(The hill) – Open enrollment for plans available through the Affordable Care Act (ACA) Marketplace has officially begun, and this year’s enrollment period will include some new factors that could make it easier for more people to sign up for insurance.
Prospective customers now have until January 15 to enroll in ACA insurance plans. However, those who want coverage at the start of the calendar year should enroll by December 15th. Last year, enrollment reached a record number – 15.7 million – and this year it is expected to exceed that rate.
“We’re already at a record high in terms of enrollment in the ACA marketplace, and we’ve really had record highs for a few years in a row,” said Cynthia Cox, KFF vice president and program director at the ACA.
“A lot of that was due to the increased subsidies. The pandemic may also have motivated more people to purchase or maintain their health insurance.”
Several factors could drive up enrollment this year, including continued disenrollment of Medicaid beneficiaries, new enrollment mechanisms established through Healthcare.gov and greater engagement from insurers.
Most people who want to sign up for ACA insurance must enroll by December or January, but some who were disenrolled from Medicaid this year after the end of the COVID-19 public health emergency have until July 31st time to sign up, some have probably already done so.
The Centers for Medicare & Medicaid Services created a temporary “Medicaid Unwinding Special Enrollment Period” this year to anticipate widespread disenrollment. This special registration period began on March 31st.
More than 10 million people have been disenrolled from Medicaid since the phase-out period began.according to KFF. Many are still considered eligible for Medicaid but may have been dismissed due to administrative issues such as a missing address or failure to fill out required paperwork.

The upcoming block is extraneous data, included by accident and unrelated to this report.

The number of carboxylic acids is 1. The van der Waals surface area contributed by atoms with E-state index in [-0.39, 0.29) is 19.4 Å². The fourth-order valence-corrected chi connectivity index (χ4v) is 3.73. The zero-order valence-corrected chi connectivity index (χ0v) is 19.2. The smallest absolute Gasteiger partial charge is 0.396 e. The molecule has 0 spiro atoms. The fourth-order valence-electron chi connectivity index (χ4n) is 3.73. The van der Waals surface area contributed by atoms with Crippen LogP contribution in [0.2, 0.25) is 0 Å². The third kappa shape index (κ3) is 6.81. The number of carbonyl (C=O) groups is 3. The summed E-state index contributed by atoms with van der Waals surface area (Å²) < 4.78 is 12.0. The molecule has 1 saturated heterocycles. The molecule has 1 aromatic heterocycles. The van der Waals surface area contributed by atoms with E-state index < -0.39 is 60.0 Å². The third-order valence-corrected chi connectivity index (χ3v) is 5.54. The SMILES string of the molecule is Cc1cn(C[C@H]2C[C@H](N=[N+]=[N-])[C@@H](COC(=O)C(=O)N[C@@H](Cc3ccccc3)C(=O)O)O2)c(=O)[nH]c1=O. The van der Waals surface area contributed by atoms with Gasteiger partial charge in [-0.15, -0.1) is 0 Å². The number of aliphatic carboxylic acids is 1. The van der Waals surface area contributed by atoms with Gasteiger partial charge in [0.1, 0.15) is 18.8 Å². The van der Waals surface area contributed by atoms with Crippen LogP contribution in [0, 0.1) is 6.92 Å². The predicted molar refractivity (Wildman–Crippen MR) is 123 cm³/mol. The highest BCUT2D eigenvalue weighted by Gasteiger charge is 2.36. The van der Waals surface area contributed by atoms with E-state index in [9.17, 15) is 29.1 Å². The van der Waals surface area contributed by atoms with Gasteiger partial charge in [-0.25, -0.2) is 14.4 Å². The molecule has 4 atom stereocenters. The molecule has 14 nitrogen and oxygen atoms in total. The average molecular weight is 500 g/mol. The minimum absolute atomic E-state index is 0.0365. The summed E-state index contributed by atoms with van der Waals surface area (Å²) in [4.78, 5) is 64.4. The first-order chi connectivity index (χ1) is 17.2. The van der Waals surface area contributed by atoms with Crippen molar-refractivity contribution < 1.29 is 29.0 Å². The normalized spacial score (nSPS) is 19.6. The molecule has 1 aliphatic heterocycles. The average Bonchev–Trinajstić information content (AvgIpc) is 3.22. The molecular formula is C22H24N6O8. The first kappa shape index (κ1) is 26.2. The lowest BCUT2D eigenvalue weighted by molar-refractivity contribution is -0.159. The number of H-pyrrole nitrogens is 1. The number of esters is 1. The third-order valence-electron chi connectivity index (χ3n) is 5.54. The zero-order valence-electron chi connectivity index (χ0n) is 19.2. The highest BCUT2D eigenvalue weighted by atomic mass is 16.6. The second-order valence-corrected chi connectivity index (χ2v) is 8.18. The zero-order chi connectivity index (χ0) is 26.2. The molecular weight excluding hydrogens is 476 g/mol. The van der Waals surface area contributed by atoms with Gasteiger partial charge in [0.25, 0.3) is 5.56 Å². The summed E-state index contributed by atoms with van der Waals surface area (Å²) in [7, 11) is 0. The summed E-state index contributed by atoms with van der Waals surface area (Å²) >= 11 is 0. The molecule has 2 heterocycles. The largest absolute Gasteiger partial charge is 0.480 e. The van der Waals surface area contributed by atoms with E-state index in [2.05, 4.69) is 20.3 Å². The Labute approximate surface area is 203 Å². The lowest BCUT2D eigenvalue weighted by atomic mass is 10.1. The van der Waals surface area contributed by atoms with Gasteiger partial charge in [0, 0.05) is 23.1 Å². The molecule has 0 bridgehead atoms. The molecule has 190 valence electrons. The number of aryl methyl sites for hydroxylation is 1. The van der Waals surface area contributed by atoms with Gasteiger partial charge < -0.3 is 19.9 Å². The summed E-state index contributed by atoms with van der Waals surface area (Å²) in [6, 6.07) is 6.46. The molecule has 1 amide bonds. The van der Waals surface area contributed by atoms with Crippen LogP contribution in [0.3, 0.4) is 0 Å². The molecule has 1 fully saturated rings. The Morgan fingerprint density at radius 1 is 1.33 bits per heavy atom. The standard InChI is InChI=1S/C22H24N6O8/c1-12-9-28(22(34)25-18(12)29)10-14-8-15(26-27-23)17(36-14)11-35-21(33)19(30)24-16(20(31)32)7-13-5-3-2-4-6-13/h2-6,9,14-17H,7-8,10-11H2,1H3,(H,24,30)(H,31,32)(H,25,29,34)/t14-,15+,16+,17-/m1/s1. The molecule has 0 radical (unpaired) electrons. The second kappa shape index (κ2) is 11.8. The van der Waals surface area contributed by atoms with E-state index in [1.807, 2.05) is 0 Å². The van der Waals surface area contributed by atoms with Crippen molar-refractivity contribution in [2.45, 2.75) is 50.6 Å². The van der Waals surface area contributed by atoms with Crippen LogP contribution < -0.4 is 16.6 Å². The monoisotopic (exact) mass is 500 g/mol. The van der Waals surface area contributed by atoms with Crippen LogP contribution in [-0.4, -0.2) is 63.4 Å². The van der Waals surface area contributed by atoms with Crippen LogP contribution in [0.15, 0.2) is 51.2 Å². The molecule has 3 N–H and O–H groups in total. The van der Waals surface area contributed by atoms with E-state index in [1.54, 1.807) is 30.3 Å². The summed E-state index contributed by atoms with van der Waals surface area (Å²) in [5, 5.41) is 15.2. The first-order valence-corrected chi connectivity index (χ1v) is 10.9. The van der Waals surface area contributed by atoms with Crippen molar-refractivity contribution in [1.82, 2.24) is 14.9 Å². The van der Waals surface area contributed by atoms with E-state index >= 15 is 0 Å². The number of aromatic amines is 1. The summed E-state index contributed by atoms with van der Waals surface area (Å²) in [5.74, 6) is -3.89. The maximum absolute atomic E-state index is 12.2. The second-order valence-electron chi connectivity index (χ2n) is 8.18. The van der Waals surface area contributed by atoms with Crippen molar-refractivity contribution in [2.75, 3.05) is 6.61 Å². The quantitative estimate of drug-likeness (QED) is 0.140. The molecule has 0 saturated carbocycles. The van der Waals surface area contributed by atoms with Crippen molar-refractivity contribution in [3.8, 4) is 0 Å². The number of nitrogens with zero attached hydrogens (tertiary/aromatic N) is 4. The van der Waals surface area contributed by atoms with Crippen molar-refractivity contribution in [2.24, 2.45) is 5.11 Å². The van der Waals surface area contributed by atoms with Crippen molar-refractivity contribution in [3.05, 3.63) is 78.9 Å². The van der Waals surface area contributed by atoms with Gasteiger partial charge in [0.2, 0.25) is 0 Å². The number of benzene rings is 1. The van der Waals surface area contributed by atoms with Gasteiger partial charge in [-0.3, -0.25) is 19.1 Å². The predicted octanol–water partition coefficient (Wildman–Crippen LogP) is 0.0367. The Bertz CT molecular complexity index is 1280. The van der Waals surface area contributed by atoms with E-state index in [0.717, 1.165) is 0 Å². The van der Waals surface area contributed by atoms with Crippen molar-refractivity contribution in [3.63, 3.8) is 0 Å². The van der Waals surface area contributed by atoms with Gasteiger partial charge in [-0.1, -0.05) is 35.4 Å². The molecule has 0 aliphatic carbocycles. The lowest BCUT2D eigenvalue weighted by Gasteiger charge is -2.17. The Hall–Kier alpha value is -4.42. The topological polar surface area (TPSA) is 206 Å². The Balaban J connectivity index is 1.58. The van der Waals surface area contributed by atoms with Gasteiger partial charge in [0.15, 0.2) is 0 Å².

“A relatively small portion of these people are moving to the marketplace because many of the people who are losing Medicaid are losing it for procedural reasons,” Cox noted. “So if they reapply for Medicaid, they may find that they are still eligible for Medicaid. In addition, some people are losing Medicaid coverage – particularly if they are no longer eligible for that Medicaid coverage – because they were on Medicaid at the start of the pandemic when they were laid off and have since regained employment and employer coverage are .”
Marketplace applicants also have more time this year to submit documentation to prove their income. This data is automatically verified by sources such as the IRS and Social Security. However, if income cannot be verified, applicants are typically asked to provide the required information within 90 days.
This year, people have up to 150 days to submit this information.
New automatic re-enrollment policy
Those who are already enrolled in a plan and do not take action to renew or change their coverage will, in many cases, automatically be re-enrolled on December 16th. This has always been the protocol for ACA plans, but usually it meant a person was re-enrolled into the plan they already had.